Quitting stand-up should not have been as easy a decision as it ended up being. It was all I ever wanted to do growing up, even before I really knew it was an option. And while a lot of why I left had to do with personal hardships and the usual gripes that come with pursuing a creative passion—late nights, day jobs, dissatisfaction with my own amateurish level of talent—there was more to it than that, something deeper. This should be the golden age of consumption; never before have so many diverse voices had access to such a wide media landscape, and yet I can’t remember the last time a stand-up special genuinely aroused my interest, personally or professionally. This may be somewhat heretical to announce as Paste’s Assistant Comedy Editor, but it’s the truth. The marketplace of ideas that is the stand-up comedy world is notably oversaturated, and it’s really hindering my ability to care.
I recently discussed this on an episode of one of my favorite podcasts, The Culture Kings, and it’s definitely an opinion that’s been voiced multiple times before in a number of outlets. There’s a race to push out an endless stream of (cheap) content, and the sheer plethora of choices is killing our ability to actually choose. Netflix is the most cash-heavy, egregious offender, flooding the market with a thousand “specials” a year, doing their damnedest to shoulder out smaller competitors like Hulu and legacy outfits like HBO. If Netflix is the dick, the other two are the balls. No real analogy there, just imagery.
“It’s all been done, I’m bored with this, and there’s too much of it” is a lazy, often ignorant criticism that can be levied at any time on any art form by any rube, but I do genuinely think stand-up is particularly susceptible. Comedy in general is experiencing a phase of creative fatigue (just look at the premise of every major studio release in the last five years), but there’s still incredible work being done. It’s Always Sunny has been around for 13 years and (save for what I personally consider a lapse in quality around seasons six and seven) has literally only gotten better with age. Does the limiting nature of stand-up comedy stifle innovation? Sure, there are always articles and emails and podcasts raving about whatever the “fresh new voice” of the month is, but ultimately, it’s always just an overly-rehearsed rehashing of jokes we’ve heard time and time again told from a larger stage in a slightly altered pitch of the same cadence. How many times can we hear one person with a microphone talk about their basic human experiences? Specifics just serve as accessories dressing up the same old stories we’ve heard before.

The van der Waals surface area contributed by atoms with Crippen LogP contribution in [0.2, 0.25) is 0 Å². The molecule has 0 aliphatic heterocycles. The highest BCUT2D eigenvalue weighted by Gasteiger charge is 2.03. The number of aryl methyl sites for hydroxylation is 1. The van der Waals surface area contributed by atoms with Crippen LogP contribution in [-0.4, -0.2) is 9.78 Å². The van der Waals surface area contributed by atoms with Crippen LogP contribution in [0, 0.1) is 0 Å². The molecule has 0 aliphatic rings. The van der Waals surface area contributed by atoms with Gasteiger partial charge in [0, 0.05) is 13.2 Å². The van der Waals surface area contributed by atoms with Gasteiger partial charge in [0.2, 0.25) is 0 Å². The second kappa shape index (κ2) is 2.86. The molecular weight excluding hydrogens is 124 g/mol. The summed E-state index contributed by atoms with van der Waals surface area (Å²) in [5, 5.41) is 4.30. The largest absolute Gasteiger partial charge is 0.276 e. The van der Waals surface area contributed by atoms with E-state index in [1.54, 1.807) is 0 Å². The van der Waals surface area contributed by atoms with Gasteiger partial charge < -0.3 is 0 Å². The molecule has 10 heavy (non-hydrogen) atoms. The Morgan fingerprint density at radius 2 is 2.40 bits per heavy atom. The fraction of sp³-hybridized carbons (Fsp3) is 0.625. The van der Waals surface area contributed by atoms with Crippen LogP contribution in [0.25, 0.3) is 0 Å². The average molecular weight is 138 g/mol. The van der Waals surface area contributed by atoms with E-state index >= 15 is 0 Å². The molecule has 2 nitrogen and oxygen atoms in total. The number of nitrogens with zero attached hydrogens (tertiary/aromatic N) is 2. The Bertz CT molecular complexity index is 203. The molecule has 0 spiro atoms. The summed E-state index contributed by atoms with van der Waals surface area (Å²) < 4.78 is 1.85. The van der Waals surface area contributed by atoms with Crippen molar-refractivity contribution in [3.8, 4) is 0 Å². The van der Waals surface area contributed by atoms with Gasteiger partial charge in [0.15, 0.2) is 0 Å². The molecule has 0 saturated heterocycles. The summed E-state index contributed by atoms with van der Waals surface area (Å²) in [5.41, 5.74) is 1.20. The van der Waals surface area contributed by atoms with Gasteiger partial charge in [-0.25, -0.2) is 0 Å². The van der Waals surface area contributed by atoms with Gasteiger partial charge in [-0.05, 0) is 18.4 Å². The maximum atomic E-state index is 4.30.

To be fair, this very simplicity is why stand-up persists as an art form. Speaking cynically, it’s relatively cheap to make, and with regard to consumption, super easy to digest. I might be approaching this from a biased perspective, though. I was fortunate (or unfortunate) enough to pursue a career in stand-up comedy for a very short while, and while I had a ton of fun and made the best friends of my life, I ultimately grew bored of it for the same reasons. What could I possibly write that would really speak to people without seeming trite or hackneyed? Audiences typically enjoyed it, and I’m proud of a few of the ideas I had, but the medium of stand-up became stale to the point where I felt like I was doing an ironic impression of a comedian—the ones I grew up watching late night on Comedy Central and BET.
I’d hate to ascribe my admittedly biased, nihilistic view to the larger viewing audience, who for all I know are laughing their asses off at the most mass produced stand-up schlock their favorite streaming service is loudly promoting this month. More people are talking about stand-up than ever before, and if ratings, profits and news stories are any indication, a diverse array of consumers and creators are being granted access to platforms and communities that were previously known to be impenetrable and elitist. Who cares if it’s “bad?” (Furthermore, who am I to even say it is?) The fact is it’s happening and someone’s appreciating it. The hedonist in me finds it endearing—if what you’re watching harms no one and helps you escape, that really is an enviable thing.
Before a thousand stand-ups quote-tweet this article personally insulting me and my admittedly limited scope of experience as a “failed comedian,” please understand that this is more an expression of grief than it is bitterness or pretension. I find stand-up comedy really boring right now, but I yearn for something to bring me back in—not even as a performer, but strictly as a consumer.
On a more positive note, however, I was having coffee with a much more experienced former comedian turned successful TV writer, and after expressing a lot of these same feelings he simply said (and I’m paraphrasing) “ I understand how you’re feeling, but think of all the ten year olds that haven’t seen Mitch Hedberg before.” And I did think about them, and it made me smile. At least they’ll have that, I guess.
Yusef Roach is Paste’s Assistant Comedy Editor and the cohost of the podcast Death is Imminent. He’s on Twitter @yusefroach.